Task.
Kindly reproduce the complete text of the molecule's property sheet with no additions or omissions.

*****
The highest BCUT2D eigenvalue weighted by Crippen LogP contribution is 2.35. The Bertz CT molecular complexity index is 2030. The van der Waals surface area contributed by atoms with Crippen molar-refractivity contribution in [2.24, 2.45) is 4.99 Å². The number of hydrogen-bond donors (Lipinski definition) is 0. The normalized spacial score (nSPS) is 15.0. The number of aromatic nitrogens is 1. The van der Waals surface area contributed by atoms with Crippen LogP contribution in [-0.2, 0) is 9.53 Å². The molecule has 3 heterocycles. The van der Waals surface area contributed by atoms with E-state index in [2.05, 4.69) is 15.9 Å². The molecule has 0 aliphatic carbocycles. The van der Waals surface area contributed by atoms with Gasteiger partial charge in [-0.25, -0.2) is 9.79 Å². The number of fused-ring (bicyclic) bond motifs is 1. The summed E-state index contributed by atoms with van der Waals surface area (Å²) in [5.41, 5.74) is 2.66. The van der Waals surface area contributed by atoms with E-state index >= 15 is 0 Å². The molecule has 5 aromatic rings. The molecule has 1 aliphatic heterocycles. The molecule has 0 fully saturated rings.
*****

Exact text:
The highest BCUT2D eigenvalue weighted by Crippen LogP contribution is 2.35. The Bertz CT molecular complexity index is 2030. The van der Waals surface area contributed by atoms with Crippen molar-refractivity contribution in [2.24, 2.45) is 4.99 Å². The number of hydrogen-bond donors (Lipinski definition) is 0. The normalized spacial score (nSPS) is 15.0. The number of aromatic nitrogens is 1. The van der Waals surface area contributed by atoms with Crippen LogP contribution in [-0.2, 0) is 9.53 Å². The molecule has 3 heterocycles. The van der Waals surface area contributed by atoms with E-state index in [2.05, 4.69) is 15.9 Å². The molecule has 0 aliphatic carbocycles. The van der Waals surface area contributed by atoms with Gasteiger partial charge in [-0.25, -0.2) is 9.79 Å². The number of fused-ring (bicyclic) bond motifs is 1. The summed E-state index contributed by atoms with van der Waals surface area (Å²) in [5.41, 5.74) is 2.66. The van der Waals surface area contributed by atoms with E-state index >= 15 is 0 Å². The molecule has 5 aromatic rings. The molecule has 1 aliphatic heterocycles. The molecule has 0 fully saturated rings.